Squamish slowly plans for Olympic Wi-Fi

Athletes and visitors gathering in Vancouver for the 2010 winter Olympic and Paralympic games won’t have to worry about wireless connectivity, as one region’s IT employees are already making some technology plans.

Although officials with the District of Squamish, which is located between Vancouver and Whistler, B.C., are excited at the prospect of having a Wi-Fi network up and running by 2010, the Olympics weren’t the district’s primary reason for undertaking the project.

It was originally intended for use by city staff, explained Garry Broeckling, CTO for the District of Squamish, but since the district was setting up the network anyway, it decided to make it available to the public at the same time.

“The way things are right now, the public is going to find [the connection] anyway,” said Broeckling, “so we might as well make [it] available and start having a gateway system so we can control access. We can monitor it and we can also charge for it, so we can do a little cost recovery on that also.”

Although the district will be able to generate revenue through the Wi-Fi service, Broeckling said money wasn’t the main motivator behind offering the service to the public. “We want to keep the rates high enough so we are not competing with the cable company and high-speed Internet through DSL (digital subscriber line),” he added.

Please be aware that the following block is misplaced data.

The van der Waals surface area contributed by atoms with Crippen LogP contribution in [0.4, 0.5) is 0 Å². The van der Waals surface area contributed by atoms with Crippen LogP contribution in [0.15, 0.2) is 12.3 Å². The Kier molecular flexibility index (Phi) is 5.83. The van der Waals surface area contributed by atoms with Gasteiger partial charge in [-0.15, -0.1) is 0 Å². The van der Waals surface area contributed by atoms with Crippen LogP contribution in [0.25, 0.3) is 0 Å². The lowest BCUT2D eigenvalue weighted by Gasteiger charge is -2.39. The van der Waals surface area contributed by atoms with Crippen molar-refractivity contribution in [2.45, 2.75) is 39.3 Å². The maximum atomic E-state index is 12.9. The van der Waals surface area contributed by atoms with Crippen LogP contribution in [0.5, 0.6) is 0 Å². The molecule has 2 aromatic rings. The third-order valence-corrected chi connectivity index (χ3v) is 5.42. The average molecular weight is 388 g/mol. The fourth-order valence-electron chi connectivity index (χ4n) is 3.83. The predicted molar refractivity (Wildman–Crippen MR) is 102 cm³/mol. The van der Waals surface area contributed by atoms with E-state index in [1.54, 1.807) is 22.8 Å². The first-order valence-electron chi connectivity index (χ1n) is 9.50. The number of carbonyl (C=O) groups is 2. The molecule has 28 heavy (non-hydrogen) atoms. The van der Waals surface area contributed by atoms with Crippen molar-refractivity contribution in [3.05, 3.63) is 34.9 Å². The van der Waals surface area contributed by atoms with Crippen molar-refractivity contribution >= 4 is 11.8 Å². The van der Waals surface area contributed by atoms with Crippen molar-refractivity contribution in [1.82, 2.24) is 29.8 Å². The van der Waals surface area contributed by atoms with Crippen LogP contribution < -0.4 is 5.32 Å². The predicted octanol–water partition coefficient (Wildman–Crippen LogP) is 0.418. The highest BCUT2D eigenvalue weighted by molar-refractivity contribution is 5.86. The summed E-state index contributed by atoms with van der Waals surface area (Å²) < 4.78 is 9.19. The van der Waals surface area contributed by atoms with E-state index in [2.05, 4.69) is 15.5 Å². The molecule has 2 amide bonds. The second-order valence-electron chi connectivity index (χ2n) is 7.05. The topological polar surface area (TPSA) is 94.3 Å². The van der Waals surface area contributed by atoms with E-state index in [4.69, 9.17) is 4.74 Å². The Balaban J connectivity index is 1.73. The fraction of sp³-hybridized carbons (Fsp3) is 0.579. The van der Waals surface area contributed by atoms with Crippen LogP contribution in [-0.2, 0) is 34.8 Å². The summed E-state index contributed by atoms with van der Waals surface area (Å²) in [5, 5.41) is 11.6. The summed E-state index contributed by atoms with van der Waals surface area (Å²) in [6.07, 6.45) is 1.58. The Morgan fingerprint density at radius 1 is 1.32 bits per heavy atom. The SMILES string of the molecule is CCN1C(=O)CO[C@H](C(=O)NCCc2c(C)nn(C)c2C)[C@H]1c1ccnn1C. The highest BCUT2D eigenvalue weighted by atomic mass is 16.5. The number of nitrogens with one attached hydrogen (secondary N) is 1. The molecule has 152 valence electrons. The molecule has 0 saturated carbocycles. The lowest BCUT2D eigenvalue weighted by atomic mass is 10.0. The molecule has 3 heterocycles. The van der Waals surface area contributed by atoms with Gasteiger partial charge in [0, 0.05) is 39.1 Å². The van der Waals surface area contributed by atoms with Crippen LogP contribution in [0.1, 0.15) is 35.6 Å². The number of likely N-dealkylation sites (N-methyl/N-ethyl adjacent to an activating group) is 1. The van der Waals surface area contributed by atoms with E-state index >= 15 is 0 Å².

The district is hoping to build a gateway for the Wi-Fi network before the end of the year. Broeckling is unsure at this point who will install the public network but said that his team will deploy anything inside government buildings.

Because the 2010 Olympic and Paralympic games are more than six years away, Broeckling said the district is not hurrying into any purchase decisions when it comes to hardware. “We have to be careful not to buy any of the major equipment as far as large area coverage too soon because if we bought something today, I am pretty sure it would be severely out-of-date by the time the Olympics arrive,” he noted.

Broeckling said he is waiting until next year when WiMax — the 802.16 standard that provides broadband wireless connectivity — becomes available before thinking about what equipment will be used for the implementation. But he noted that the district has already chosen a vendor to provide the Wi-Fi software. Squamish chose Cambridge, Ont.-based LogiSense Corp.’s EngageIP Hotspot Suite software, which can provide authentication, automated billing and payment processing through common gateways.

Broeckling stressed that any technological solutions Squamish is planning to implement for the 2010 games are independent from those that the International Olympic Committee may use. In recent Olympic and Paralympic games Wi-Fi was not deployed due to security and performance concerns. Reports also indicate that the Olympic committee has decided not to deploy it in Athens, citing the same concerns.

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Jim Love, Chief Content Officer, IT World Canada

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